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Citrus Trees in Australia

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Citrus Trees in Australia

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Citrus is a big crop in Australia. The country produces 600,000 tons of citrus products each year, according to the Australian Citrus Growers. Citrus is grown in all of the states in Australia with the main growing regions being in Victoria, New South Wales and Queensland, and to a lesser degree in the Northern Territory. Australia's climate gives most home gardeners the opportunity to grow their own fruit in most areas, with the exceptions being in the mountains and tropical regions.

Mandarin Orange

Mandarin orange (Citrus reticulata) is also known as satsuma and tangerine. The tree grows from 15 to 20 feet--4.6 to 6.1 meters--tall with lance-shaped leaves and fragrant, white flowers that bloom in the early spring. The fruit measures from 2 to 4 inches--5.1 to 10.2 centimeters--in diameter, has loose skins and is easy to peel. The fruit ripens in early winter. Mandarin orange is native to Southern China and Southeast Asia and needs full sun to partial shade and a soil that is moist. The mature tree is hardy at temperatures as low as 15 degrees Fahrenheit(-9.4 degrees Celsius) as long as the temperature drops gradually without a sudden frost. Trees less than four years old need winter protection. The flowers attract both bees and butterflies.

Meyers Lemon

Meyers lemon (Citrus meyeri) is also known as improved Meyer lemon, Chinese dwarf lemon and dwarf lemon. The tree grows from 6 to 10 feet--2 to 3 meters--tall with shiny evergreen leaves and fragrant, pinkish flowers. The bright canary-yellow fruits measure up to 3 inches--7.5 centimeters--in diameter with a smooth, thin skin. Meyers lemon is a native of China, does best in full sun and a moist soil. The tree does best in cooler climates and can withstand winter temperatures as low as 23 degrees Fahrenheit (-5 degrees Celsius). Myers lemon is often planted in containers and brought indoor if the temperature gets too cold or too hot.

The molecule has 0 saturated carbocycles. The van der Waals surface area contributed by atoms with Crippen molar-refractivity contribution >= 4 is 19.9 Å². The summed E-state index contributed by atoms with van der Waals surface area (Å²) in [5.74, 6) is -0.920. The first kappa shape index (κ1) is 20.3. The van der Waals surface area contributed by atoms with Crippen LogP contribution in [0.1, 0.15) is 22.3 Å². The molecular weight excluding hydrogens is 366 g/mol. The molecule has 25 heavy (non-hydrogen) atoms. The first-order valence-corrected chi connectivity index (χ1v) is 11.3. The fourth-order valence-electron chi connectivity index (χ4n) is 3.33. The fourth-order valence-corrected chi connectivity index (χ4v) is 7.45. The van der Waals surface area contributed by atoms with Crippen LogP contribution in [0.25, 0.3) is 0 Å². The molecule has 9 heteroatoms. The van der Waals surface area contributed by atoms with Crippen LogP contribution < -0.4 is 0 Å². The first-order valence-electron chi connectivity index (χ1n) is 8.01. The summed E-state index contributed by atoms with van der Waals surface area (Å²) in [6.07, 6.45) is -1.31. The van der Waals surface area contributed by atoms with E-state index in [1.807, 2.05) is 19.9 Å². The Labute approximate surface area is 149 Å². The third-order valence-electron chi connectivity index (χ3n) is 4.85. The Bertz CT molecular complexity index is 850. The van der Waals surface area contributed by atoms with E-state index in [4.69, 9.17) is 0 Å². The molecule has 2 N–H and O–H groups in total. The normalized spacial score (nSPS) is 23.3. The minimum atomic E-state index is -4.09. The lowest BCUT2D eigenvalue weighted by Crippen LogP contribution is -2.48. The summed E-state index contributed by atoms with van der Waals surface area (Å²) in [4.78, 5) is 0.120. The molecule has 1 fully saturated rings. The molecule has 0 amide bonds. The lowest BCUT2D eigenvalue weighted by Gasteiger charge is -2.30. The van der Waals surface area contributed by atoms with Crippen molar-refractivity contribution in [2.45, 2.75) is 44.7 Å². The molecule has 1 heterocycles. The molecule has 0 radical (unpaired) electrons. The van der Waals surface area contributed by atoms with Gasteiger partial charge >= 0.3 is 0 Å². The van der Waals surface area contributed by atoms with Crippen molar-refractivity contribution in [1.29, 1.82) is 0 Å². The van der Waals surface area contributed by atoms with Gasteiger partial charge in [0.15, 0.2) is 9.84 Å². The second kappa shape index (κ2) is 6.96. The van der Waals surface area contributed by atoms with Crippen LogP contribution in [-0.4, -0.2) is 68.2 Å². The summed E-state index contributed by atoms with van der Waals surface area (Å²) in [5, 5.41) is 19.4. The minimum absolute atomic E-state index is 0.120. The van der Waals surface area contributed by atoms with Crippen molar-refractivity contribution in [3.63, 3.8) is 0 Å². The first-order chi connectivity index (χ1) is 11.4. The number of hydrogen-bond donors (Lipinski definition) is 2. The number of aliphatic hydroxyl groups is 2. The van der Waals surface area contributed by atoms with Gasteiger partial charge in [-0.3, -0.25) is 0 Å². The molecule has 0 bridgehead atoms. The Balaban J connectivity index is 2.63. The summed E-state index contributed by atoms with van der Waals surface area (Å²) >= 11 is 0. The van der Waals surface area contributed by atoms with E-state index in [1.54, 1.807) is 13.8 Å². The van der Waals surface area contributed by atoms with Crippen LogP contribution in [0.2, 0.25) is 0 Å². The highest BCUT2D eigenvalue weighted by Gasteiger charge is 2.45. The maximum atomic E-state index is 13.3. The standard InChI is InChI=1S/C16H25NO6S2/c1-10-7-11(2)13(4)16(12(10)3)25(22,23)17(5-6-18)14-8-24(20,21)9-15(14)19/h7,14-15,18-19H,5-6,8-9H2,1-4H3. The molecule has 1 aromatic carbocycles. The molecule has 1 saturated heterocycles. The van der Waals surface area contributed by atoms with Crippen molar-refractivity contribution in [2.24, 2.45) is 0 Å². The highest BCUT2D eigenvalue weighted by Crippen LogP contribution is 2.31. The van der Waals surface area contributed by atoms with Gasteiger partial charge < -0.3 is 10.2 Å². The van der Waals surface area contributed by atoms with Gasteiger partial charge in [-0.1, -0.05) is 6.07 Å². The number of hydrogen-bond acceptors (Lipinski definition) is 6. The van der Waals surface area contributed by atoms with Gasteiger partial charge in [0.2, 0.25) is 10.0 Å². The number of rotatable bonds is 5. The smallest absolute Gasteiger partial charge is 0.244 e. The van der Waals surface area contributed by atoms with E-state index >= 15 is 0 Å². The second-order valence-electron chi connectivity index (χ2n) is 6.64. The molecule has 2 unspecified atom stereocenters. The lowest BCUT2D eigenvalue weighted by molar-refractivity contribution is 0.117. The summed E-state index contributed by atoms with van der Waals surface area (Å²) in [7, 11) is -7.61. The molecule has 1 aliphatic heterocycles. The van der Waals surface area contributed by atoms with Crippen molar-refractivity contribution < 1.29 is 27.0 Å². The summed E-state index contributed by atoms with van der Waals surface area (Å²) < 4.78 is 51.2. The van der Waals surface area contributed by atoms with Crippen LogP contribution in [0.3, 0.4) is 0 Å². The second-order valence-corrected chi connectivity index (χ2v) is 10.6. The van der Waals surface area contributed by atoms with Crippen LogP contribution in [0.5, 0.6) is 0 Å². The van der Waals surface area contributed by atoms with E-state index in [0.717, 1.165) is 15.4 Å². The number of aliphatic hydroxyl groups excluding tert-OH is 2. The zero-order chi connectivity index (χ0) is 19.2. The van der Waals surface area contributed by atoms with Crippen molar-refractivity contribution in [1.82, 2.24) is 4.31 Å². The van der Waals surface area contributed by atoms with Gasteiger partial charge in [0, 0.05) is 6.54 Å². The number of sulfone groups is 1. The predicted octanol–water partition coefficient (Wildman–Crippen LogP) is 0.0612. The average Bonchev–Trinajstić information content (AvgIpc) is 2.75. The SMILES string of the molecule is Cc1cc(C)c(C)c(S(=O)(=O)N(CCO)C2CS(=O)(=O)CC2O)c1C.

Kumquat

Kumquat (Fortunella spp) is also known as cumquat, nagami kumquat and nagami cumquat . The tree grows from 8 to 10 feet--2.4 to 3.1 meters--tall with evergreen leaves 2 to 3 inches--5.1 to 7.6 centimeters--long and about half as wide. The flowers bloom in late spring and are followed by the oblong, bright-orange fruits in the fall. The tree is a native of China and grows best in full sun and a moist soil. Kumquat is hardy from 10 to 15 degrees Fahrenheit (-12.2 to -9.4 degrees Celsius). Kumquat is also used as a container plant.

Keywords: Australia citrus, Australia citrus trees, Australia citrus growing

About this Author

Regina Sass has been a writer for 10 years, penning articles for publications in the real estate and retail industries. Her online experience includes writing, advertising and editing for an educational website. Sass is a member of the Society of Professional Journalists.